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Jammu-Kashmir: Flash floods wash away 48 MW hydel project bund

Sources said that apart from the bund, several equipment, including earthmovers, were washed away. Heavy damage has been caused to the project site, they added.

Written by Arun Sharma | Jammu |
June 30, 2018 4:48:56 am
Jammu-Kashmir: Flash floods wash away 48 MW hydel project bund Sources said that apart from the bund, several equipment, including earthmovers, were washed away. Heavy damage has been caused to the project site, they added. (Representational)

IN a setback to the construction of the 48 MW hydel project at Lower Kalnai, a tributary of Chenab river in Jammu and Kashmir’s Doda district, a bund to divert river waters into the diversion tunnel was washed away Friday morning in flash floods caused by heavy rain across the state.

Construction of the hydel project is being undertaken by the Jammu and Kashmir State Power Development Corporation (JKSPDC) through Coastal Projects Limited that was appointed EPC (Engineering, Procurement and Construction) contractor in September 2013. The project was to be commissioned by September 2017.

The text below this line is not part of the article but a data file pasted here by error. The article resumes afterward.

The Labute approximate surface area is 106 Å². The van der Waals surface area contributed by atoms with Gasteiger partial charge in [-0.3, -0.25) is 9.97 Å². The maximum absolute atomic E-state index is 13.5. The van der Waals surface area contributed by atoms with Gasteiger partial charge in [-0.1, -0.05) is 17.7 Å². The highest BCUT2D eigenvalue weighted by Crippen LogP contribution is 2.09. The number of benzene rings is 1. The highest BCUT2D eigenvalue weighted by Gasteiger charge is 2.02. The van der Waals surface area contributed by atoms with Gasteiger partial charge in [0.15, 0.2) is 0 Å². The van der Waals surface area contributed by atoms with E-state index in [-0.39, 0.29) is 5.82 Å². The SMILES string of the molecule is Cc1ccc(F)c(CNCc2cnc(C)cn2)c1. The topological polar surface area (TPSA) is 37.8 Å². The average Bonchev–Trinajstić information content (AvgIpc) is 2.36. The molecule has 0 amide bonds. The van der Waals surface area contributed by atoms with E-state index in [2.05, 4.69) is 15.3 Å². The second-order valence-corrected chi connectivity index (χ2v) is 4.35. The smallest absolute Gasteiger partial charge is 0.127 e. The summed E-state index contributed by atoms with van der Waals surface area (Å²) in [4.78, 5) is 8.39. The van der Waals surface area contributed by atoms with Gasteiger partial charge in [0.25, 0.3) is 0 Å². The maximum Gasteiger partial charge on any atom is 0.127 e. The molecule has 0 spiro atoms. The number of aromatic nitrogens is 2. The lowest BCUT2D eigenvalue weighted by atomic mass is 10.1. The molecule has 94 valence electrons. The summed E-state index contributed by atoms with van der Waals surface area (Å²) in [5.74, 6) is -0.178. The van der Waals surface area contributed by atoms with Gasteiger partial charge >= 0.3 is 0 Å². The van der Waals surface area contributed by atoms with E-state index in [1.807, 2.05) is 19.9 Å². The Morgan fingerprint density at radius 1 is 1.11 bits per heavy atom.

JKSPDC general manager Anil Sharma said he had heard about damage to the diversion bund. “In the last rainy season, too, water in the flooded Chenab tributary passed over the bund,’’ he added. “However, I am yet to get any message from the spot,’’ he said, adding that it was a “kuccha bund’’ for diverting river waters to pave way for the construction of the concrete dam. “We will have to reconstruct it once the water level dips,’’ he added.

Sources, however, said that apart from the bund, several equipment, including earthmovers, were washed away. Heavy damage has been caused to the project site, they added.

Significantly, at a meeting of Permanent Indus Commission earlier this year, Pakistan had objected to ongoing construction of Lower Kalnai and 1000 MW Pakal Dul hydel projects, saying that these were in violation of the 1960 Indus Water Treaty between the two neighbouring nations.

The Lower Kalnai project involved construction of a 3960-m long and 4.7-m diameter tunnel and a 60-m high concrete dam. Sharma said work at the project was at a standstill as government was yet to respond to the contractor’s request for two more years to complete the work. If granted, the project will be completed by 2021, he said, adding that so far only 10-15 per cent of the work has been completed.

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